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Tools of the Game

A stunning world of technology helps golfers reach the next level.


While there are no miracle shortcuts that bypass the practice range and putting green, technology can help you improve all aspects of your game from analyzing your shot and the flight of the ball to offering superior clubs. Of course, technology is nothing new to the world of golf. Manufacturers constantly create new designs and materials to make clubs and balls more efficient and forgiving. Club fitters now have more tools to evaluate golfers’ swings and fine-tune their clubs. Golfers also have access to golf watches and range finders that determine distances more accurately and enable savvy club selections. But the best tools will only take you so far if you don’t sharpen your skills. That’s where some of the exciting new tech comes in to play.


phone and tablet with clippd dashboard

Clippd gathers data from a variety of measurement tools to generate detailed information on each player

Artificial intelligence has entered the golf realm with a surprisingly intuitive app. Simply put, Clippd (named for the sound of a crisply hit ball) pulls together information from existing measurement tools such as Arccos, TrackMan and Garmin and generates detailed graphics and charts on the golfer’s (or coach’s) phone, tablet or laptop. Rounds and practice drills can also be entered directly into the user-friendly app, showing a player’s strengths and weaknesses and suggesting a practice plan. Clippd is being used by top touring professionals and Division 1 college programs as well as everyday club players.


“Clippd is a data-driven performance platform that tracks the golfer’s entire game on course and off course,” explains Piers Parnell, CEO and co-founder of Clippd. “Its proprietary metrics reveal the quality of every shot players hit and their skill levels in each part of their game as well as overall performance. It identifies the skills that have the biggest impact on their scoring and the fastest opportunities to improvement.”


The Sea Island Golf Performance Center (GPC) uses the Clippd platform. According to Craig Allan, director of the Golf Performance Center, he and his team of coaches have begun using Clippd with their Player Development Program students, sharing lesson notes and video, and tracking players’ activity and progress. Coaches can save time by knowing in advance exactly what to work on in each lesson.


“Clippd data is so helpful in coaching,” notes Allan. “It gives you the opportunity through the data to specifically pinpoint opportunities for improvement.”


tablet with trackman app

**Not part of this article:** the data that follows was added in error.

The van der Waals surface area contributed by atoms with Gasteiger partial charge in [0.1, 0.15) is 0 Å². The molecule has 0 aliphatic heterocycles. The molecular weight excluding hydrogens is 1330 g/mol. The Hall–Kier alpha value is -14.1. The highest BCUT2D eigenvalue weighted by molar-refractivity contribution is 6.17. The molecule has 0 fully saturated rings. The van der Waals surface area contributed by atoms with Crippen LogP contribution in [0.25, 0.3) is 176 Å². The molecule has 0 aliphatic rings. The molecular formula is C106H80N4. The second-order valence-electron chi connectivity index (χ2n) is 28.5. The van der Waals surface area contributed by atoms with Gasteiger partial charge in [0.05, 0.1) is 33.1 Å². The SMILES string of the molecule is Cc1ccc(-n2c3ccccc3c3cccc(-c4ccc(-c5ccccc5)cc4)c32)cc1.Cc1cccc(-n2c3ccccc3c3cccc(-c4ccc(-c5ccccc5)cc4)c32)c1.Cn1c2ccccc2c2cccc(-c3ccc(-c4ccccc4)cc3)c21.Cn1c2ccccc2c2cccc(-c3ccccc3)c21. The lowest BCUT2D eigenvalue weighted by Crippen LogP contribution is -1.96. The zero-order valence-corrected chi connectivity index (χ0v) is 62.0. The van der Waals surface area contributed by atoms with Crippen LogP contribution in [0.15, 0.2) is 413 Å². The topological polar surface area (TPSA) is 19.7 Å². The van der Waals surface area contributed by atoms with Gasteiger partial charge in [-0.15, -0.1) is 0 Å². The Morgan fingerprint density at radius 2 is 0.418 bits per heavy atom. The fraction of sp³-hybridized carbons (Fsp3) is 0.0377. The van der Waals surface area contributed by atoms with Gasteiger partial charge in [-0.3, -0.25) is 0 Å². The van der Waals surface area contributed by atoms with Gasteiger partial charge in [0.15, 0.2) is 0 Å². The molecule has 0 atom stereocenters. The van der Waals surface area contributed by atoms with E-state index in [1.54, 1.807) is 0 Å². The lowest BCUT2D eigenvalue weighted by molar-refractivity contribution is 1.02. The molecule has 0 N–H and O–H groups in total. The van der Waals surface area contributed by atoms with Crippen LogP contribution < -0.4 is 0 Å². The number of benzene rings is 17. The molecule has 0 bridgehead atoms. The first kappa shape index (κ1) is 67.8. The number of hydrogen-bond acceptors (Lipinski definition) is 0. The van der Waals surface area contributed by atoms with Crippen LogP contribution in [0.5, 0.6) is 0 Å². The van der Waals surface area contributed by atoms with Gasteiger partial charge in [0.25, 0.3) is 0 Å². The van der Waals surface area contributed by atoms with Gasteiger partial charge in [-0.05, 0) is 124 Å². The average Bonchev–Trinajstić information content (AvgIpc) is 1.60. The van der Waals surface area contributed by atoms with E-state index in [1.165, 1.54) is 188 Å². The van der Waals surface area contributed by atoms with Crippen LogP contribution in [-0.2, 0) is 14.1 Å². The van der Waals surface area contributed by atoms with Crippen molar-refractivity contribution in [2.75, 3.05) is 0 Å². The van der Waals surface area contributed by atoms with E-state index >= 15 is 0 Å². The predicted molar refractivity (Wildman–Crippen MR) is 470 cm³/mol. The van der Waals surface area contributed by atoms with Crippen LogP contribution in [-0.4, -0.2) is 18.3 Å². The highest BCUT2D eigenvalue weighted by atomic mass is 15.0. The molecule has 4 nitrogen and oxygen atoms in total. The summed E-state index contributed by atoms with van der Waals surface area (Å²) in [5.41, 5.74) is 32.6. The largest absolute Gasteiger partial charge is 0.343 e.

TrackMan is a state-of the-art tool for club fitting and instruction

In 2003, Danish golfers Klaus and Morten Eldrup-Jorgensen and radar engineer Fredrik Tuxen developed a way to use Doppler radar to analyze the flight of a golf ball. The technology was a game changer for instruction and club fitting. Twenty years later, the latest TrackMan system, TrackMan 4, remains the state-of-the-art tool in golf instruction, club fitting and has become a world-famous course simulator.


The system features dual radar technology and optically enhanced radar tracking, which means it can track the ball from launch to landing with one radar system, with an accuracy of under one foot at 100 yards, while the second radar system tracks the club from the beginning of the swing through impact.


“Being able to accurately measure all of these parameters to the highest level means players can dial in all of their distances and dispersions with every club, driver through putter,” says Matt Frelich, senior vice president of TrackMan sales and business development.


“Club fitters are able to use a player’s swing to determine his/her potential with optimal equipment. Accurate club delivery measurements also allow instructors to identify areas for improvement and verify once a player has achieved desired results. TrackMan’s Performance Center is a new feature of the free Golf Pro app that uses three testing formats to evaluate shots. Touring professionals and serious golfers are using Trackman technology to put pressure on their practice to produce the best outcomes during tournament play.”


Callaway club

The shift to carbon in Callaway’s Paradym line makes the club head 44% lighter.

In another bid to improve the game, advanced materials are making clubs lighter, faster and more forgiving. Carbon, in particular, offers lighter weight and design options not possible with steel.


For example, Callaway Golf has replaced titanium with carbon in its new Paradym line of drivers, fairway woods and hybrids. The shift to carbon in the driver makes the club head 44% lighter than titanium, weight that has been repositioned forward to increase ball speed and back to add more forgiveness. The hybrids also have an all-new Cutwave Sole that is designed to cut through turf and heavy rough. Irons have received an upgrade, too. The new hollow body and forged face result in a stable club with a thinner face for enhanced speed.